Similarly, France’s Eutelsat plans to buy its British rival OneWeb to establish a European satellite network that can challenge the market share currently owned by Space X. Eutelsat’s GEO satellites are better suited for weather and broadcast use since they work at high altitudes. Meanwhile, OneWeb’s lower-altitude satellites excel at low-latency data transfers. Through this merger, Eutelsat plans to offer both B2B and B2C communication services to the European and global cruise markets.

Sustainable initiatives go global

Sustainable initiatives go global

The 41st ICAO Assembly announced the international aviation’s goal of achieving net-zero carbon emissions by 2050. Therefore, more airlines will ally with tech partners to optimize fuel use and transit routes, as Gulf Air has done with Honeywell tech. Transport Canada will start implementing its Aviation Climate Action Plan for the period 2022-2030 by starting a re-evaluation of projections and setting interim goals.

Sustainable aviation fuel (SAF) initiatives will grow as airlines strive to achieve zero net emissions by 2050. Latin America could be a major provider of raw materials to produce SAF, with a capacity to satisfy 30% of the global SAF needs by 2030. Airlines like Virgin Atlantic, LOT, Cathay Pacific, and Korean Air have signed agreements with SAF suppliers to start supplying their fleets with this sustainable fuel. Governments will continue to incentivize SAF production during 2023, as the UK transport secretary has done to create a price stability market for this fuel.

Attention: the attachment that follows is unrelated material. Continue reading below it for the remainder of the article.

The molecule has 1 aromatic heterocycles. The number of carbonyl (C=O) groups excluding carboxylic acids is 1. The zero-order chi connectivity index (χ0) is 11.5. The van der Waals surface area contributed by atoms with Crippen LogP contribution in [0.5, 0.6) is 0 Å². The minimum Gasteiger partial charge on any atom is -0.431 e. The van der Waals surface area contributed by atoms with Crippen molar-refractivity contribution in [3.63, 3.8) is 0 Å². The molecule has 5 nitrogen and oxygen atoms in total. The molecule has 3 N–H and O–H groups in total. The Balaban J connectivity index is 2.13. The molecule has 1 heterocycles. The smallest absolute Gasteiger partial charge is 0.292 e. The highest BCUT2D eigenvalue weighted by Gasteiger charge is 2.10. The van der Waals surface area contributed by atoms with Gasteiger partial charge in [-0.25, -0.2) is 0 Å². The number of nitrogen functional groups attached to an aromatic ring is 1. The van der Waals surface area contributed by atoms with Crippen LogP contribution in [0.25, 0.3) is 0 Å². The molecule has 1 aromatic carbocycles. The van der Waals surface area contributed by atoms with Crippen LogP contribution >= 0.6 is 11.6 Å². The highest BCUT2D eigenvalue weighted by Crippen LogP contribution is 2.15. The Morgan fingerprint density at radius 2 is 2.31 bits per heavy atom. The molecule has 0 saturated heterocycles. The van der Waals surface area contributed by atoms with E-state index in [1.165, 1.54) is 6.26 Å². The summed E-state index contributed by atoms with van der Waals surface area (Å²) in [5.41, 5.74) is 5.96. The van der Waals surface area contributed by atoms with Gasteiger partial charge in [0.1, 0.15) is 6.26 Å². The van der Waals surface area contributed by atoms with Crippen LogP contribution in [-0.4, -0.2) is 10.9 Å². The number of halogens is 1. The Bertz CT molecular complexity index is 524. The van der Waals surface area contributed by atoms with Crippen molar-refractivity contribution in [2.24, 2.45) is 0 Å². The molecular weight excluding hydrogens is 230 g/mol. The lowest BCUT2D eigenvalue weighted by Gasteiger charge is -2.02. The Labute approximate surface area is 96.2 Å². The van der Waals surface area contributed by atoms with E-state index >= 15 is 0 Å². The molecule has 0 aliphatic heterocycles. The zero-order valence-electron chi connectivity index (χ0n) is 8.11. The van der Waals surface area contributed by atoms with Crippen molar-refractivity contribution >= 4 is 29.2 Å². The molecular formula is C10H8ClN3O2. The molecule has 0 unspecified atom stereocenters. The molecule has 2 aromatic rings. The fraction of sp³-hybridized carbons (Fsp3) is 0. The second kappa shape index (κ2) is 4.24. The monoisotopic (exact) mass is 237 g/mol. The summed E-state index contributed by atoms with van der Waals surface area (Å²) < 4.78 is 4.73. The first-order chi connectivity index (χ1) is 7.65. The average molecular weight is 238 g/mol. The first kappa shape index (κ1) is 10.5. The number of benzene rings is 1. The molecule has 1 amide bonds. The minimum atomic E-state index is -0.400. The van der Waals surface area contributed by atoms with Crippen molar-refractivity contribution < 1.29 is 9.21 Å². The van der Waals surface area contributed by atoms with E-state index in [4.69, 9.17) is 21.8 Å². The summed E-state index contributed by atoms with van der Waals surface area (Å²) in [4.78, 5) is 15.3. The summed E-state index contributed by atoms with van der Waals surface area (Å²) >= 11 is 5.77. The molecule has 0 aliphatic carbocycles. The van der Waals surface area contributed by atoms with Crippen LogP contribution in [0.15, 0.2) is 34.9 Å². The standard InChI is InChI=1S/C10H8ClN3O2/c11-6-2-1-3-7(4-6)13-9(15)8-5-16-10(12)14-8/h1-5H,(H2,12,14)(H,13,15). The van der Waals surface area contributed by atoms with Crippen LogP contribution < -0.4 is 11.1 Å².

Airlines will compete in the UAM and eVTOL

Airlines will prepare to compete in the UAM and eVTOL markets

Even though no eVTOL has been certified by the FAA, airlines will continue to make small moves to prepare for when it happens. Some, like United Airlines and Delta, will continue making investments in eVTOL companies throughout 2023. Infrastructure is still the hardest challenge for air taxis, thus companies will continue working on finding locations to create a future Urban Mobility network.

The best trend we foresee for the next twelve months is that air traffic will continue improving. This will entail more passengers that are both eager to fly, and also want to be entertained while up in the air. By choosing the right partners, such as Axinom, you can rest assured that you will offer a great travel experience while also keeping things manageable for your cabin crew and ground team. Here’s to clear skies and safe travels during 2023!